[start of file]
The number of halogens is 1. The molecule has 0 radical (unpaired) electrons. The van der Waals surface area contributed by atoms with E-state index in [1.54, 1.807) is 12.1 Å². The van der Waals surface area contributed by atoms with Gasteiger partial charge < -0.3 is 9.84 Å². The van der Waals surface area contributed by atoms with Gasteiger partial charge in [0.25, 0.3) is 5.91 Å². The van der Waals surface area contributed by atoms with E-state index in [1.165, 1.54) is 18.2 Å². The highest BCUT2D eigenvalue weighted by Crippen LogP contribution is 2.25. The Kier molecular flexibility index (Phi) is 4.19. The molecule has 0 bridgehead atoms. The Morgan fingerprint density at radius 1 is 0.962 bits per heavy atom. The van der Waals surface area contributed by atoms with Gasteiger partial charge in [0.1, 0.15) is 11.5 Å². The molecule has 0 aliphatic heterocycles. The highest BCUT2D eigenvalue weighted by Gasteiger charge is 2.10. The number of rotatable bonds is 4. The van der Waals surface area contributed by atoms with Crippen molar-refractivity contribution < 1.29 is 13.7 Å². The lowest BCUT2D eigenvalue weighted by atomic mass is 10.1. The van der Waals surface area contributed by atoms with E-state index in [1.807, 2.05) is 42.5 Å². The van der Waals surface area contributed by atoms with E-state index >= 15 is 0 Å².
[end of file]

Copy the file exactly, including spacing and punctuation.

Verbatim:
The number of halogens is 1. The molecule has 0 radical (unpaired) electrons. The van der Waals surface area contributed by atoms with E-state index in [1.54, 1.807) is 12.1 Å². The van der Waals surface area contributed by atoms with Gasteiger partial charge < -0.3 is 9.84 Å². The van der Waals surface area contributed by atoms with Gasteiger partial charge in [0.25, 0.3) is 5.91 Å². The van der Waals surface area contributed by atoms with E-state index in [1.165, 1.54) is 18.2 Å². The highest BCUT2D eigenvalue weighted by Crippen LogP contribution is 2.25. The Kier molecular flexibility index (Phi) is 4.19. The molecule has 0 bridgehead atoms. The Morgan fingerprint density at radius 1 is 0.962 bits per heavy atom. The van der Waals surface area contributed by atoms with Gasteiger partial charge in [0.1, 0.15) is 11.5 Å². The molecule has 0 aliphatic heterocycles. The highest BCUT2D eigenvalue weighted by Gasteiger charge is 2.10. The number of rotatable bonds is 4. The van der Waals surface area contributed by atoms with Crippen molar-refractivity contribution < 1.29 is 13.7 Å². The lowest BCUT2D eigenvalue weighted by atomic mass is 10.1. The van der Waals surface area contributed by atoms with E-state index in [1.807, 2.05) is 42.5 Å². The van der Waals surface area contributed by atoms with E-state index >= 15 is 0 Å².